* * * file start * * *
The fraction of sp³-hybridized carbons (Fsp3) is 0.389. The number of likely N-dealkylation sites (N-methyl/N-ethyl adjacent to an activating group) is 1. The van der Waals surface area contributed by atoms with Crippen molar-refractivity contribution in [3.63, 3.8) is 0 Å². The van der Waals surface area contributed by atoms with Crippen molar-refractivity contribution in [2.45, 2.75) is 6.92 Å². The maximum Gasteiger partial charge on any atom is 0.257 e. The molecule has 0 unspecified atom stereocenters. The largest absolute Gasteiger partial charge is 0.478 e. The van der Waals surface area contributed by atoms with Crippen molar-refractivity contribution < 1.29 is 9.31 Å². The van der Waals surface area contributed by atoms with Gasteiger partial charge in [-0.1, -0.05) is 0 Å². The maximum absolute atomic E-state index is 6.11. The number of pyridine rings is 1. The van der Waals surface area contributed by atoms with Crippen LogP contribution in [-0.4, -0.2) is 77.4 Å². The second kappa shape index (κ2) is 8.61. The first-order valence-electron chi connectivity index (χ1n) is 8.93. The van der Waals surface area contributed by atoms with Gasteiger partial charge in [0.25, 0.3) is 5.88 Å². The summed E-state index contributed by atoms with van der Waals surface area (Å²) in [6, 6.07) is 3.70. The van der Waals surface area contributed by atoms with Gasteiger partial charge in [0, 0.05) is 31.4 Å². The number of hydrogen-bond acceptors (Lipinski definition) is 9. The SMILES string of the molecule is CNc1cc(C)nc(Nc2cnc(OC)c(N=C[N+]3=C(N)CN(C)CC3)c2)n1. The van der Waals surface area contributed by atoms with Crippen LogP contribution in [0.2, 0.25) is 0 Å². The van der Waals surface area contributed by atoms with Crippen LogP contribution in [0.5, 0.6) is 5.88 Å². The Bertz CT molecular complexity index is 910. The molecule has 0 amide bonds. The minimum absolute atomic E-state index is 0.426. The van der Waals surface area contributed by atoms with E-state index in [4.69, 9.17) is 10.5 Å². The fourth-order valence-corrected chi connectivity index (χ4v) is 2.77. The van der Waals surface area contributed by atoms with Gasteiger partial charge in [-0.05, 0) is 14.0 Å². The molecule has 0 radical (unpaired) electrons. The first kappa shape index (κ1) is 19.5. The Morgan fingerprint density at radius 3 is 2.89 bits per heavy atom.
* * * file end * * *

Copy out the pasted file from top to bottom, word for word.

The fraction of sp³-hybridized carbons (Fsp3) is 0.389. The number of likely N-dealkylation sites (N-methyl/N-ethyl adjacent to an activating group) is 1. The van der Waals surface area contributed by atoms with Crippen molar-refractivity contribution in [3.63, 3.8) is 0 Å². The van der Waals surface area contributed by atoms with Crippen molar-refractivity contribution in [2.45, 2.75) is 6.92 Å². The maximum Gasteiger partial charge on any atom is 0.257 e. The molecule has 0 unspecified atom stereocenters. The largest absolute Gasteiger partial charge is 0.478 e. The van der Waals surface area contributed by atoms with Crippen molar-refractivity contribution < 1.29 is 9.31 Å². The van der Waals surface area contributed by atoms with Gasteiger partial charge in [-0.1, -0.05) is 0 Å². The maximum absolute atomic E-state index is 6.11. The number of pyridine rings is 1. The van der Waals surface area contributed by atoms with Crippen LogP contribution in [-0.4, -0.2) is 77.4 Å². The second kappa shape index (κ2) is 8.61. The first-order valence-electron chi connectivity index (χ1n) is 8.93. The van der Waals surface area contributed by atoms with Gasteiger partial charge in [0.25, 0.3) is 5.88 Å². The summed E-state index contributed by atoms with van der Waals surface area (Å²) in [6, 6.07) is 3.70. The van der Waals surface area contributed by atoms with Gasteiger partial charge in [0, 0.05) is 31.4 Å². The number of hydrogen-bond acceptors (Lipinski definition) is 9. The SMILES string of the molecule is CNc1cc(C)nc(Nc2cnc(OC)c(N=C[N+]3=C(N)CN(C)CC3)c2)n1. The van der Waals surface area contributed by atoms with Crippen LogP contribution in [0.2, 0.25) is 0 Å². The van der Waals surface area contributed by atoms with Crippen LogP contribution in [0.5, 0.6) is 5.88 Å². The Bertz CT molecular complexity index is 910. The molecule has 0 amide bonds. The minimum absolute atomic E-state index is 0.426. The van der Waals surface area contributed by atoms with E-state index in [4.69, 9.17) is 10.5 Å². The fourth-order valence-corrected chi connectivity index (χ4v) is 2.77. The van der Waals surface area contributed by atoms with Gasteiger partial charge in [-0.05, 0) is 14.0 Å². The molecule has 0 radical (unpaired) electrons. The first kappa shape index (κ1) is 19.5. The Morgan fingerprint density at radius 3 is 2.89 bits per heavy atom.